Keeping track of pain control is not a pain!

April 26, 2016
Kathryn Primm, DVM
Kathryn Primm, DVM

Kathryn Primm, DVM, owns Applebrook Animal Hospital in Ooltewah, Tennessee, but has a growing career as a writer, a speaker and an online voice for veterinarians and pet owners alike.

At least it doesnt have to be. Let your practice software help!

Pam the veterinary practice manager is sad, but Dr. Kathryn Primm is going to show her how PAM (see what we did there?) can provide a structure for her to improve her client reminders about pain control medication reminders and more. (Illustration Getty Images)Diagnosing pain sometimes is the easy part. Making sure that clients understand and comply can be the hard part. Practice owners and managers, you can jump-start this right now (or, y'know, in the near future). Associates, get to lobbying for your bosses to do the right thing! You know, be a PAIN.

Here are my three easy tips to make communication and compliance easier. Just like the cooking spray, PAM makes compliance less sticky:

P is for Plan and Protocol

Use select diagnosis codes on any pet with a diagnosis (such as osteoarthritis) that could require pain control. Those codes will “flag” the chart and make pets searchable for future interactions about refills, rebates or special pricing.

People power!

On top of practice software tips, here are two people tweaks that help pain guru Robin Downing, DVM, DAAPM, DACVSMR, CVPP, CCRP, owner of Windsor Veterinary Clinic and The Downing Center for Animal Pain Management in Windsor, Colorado, keep her pained pets in primo condition:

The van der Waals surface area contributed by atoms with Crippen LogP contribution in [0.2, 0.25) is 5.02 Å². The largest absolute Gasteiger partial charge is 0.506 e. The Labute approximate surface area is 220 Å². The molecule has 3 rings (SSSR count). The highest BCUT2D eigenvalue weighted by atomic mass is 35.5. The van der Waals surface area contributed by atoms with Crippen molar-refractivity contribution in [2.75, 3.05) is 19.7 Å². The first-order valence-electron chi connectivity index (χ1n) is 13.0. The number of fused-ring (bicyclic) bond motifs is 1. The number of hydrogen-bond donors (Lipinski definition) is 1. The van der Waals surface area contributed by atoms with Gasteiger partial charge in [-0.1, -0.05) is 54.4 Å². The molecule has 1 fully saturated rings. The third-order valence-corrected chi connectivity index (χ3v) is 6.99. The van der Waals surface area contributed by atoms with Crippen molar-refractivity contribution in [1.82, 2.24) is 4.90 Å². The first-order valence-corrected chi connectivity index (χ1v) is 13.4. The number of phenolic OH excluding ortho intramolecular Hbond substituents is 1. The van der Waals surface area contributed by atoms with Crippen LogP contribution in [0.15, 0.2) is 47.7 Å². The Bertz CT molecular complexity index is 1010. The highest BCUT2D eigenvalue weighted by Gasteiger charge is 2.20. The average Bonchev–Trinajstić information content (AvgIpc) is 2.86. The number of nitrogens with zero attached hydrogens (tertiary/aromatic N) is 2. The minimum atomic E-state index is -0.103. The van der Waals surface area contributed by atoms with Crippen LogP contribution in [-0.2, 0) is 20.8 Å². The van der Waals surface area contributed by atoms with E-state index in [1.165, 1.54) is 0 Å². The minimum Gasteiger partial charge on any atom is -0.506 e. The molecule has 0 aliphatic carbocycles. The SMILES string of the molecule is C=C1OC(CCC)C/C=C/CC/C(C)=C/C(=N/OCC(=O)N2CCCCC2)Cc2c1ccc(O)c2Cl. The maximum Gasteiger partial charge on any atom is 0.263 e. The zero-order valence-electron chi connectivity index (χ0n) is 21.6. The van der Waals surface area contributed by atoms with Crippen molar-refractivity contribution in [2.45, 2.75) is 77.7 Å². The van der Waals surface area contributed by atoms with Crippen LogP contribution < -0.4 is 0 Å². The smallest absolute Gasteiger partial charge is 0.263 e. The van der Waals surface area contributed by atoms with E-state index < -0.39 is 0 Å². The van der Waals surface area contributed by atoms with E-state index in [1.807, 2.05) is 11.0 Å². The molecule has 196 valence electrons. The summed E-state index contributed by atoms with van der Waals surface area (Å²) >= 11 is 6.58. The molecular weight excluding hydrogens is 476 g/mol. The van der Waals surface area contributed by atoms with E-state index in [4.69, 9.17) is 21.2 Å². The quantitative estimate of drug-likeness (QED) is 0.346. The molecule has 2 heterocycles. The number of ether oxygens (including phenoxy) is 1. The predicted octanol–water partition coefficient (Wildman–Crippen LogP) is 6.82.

> Review prescribed medications and feeding at each and every visit. “This doesn't take very long,” Dr. Downing says, “and it's accomplished by my veterinary nurse before I enter the exam room.”

> When pain is involved, when a patient needs to be seen again, schedule the next appointment before the client leaves the building. “My team schedules the next appointment before the transaction is complete,” Dr. Downing says.

A is for Automatic

Set up a hospital-wide monitoring protocol. Use your reminder system to automatically (automatically-don't just make a bunch of work for receptionists!) generate postcards and emails for clients without staff action. For example, if your hospital recommends blood work every six months for all pets receiving pain medication, reminders could go out automatically so that treated pets stay safe and their pain is managed.

M is for Medication reminders

Use your software to add notes to follow up with clients when they administer particular drugs in your inventory that you know have a potential to be long-term. Contact your software company for specifics, but most of them have an easy way to perform this task. Then follow up with phone calls by veterinarians or staff. These calls are one-on-one opportunities to reinforce the importance of ongoing pain control. Make sure that everyone doing the calls knows the specifics of pain control medication and monitoring and is on the same page. (This probably starts with a staff-wide meeting.)

Don't beat up on yourself if clients question you the first-or the first 10 times-you advocate for pain control. Sometimes clients need to hear their pets are experiencing pain more than once and need time to decide to do something. They will be more likely to think it ‘s important if you think it's important enough to follow up on.

Kathryn Primm, DVM, owns and practices at Applebrook Animal Hospital in Ooltewah, Tennessee, and is the author of Tennessee Tails: Pets and Their People.